Dublin and gentrification

 

Sir, – In an article published on September 16th, Una Mullally decries gentrification as a serious threat to the character of Dublin city (Opinion & Analysis).

Why then, in another article (September 9th), did she mourn the loss of the Bernard Shaw, when it was emblematic of gentrification; it was corporate owned (Bodytonic), and its clientele consisted of hipsters.

The pub it replaced was Bambrick’s, a favourite of Charlemont locals.

It is doubtful that the former Bambrick’s patrons felt that he Bernard Shaw was consistent with the character of their neighbourhood.

It seems as though your columnist likes gentrification sometimes (when the bar allows graffiti on the wall of the bathroom) and not others (overpriced cocktails).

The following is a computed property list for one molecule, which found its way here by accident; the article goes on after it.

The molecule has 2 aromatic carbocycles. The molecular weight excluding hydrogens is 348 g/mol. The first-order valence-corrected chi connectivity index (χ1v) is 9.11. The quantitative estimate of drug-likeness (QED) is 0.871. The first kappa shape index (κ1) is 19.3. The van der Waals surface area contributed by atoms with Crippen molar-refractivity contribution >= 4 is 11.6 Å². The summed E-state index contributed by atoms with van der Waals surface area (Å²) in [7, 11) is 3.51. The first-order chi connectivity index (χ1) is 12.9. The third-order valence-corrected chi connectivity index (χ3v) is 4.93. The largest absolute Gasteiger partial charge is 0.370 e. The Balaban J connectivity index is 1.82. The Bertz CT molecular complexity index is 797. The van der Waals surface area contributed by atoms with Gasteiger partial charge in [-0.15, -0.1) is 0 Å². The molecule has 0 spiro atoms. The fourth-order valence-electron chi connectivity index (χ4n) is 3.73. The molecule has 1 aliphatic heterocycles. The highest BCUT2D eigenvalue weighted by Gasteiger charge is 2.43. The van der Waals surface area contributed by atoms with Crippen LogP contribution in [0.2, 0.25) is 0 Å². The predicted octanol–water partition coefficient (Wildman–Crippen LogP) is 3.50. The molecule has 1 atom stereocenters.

If she is going to continue writing about it, perhaps a working definition of gentrification would help. – Yours, etc,

HARRY HIGGINS,

Milltown,

Dublin 14.

Sir, – Poor Una Mullally! She tries to point out the perils of gentrification in Dublin and the consequent loss of urban character, only to be met by a chorus straight from the Monty Python “Four Yorkshiremen” sketch about young people and luxury (Letters, September 16th).

In truth Dublin has been gentrified for years. I blame the Vikings. – Yours, etc,

ULTAN Ó BROIN,

Florence,

Italy.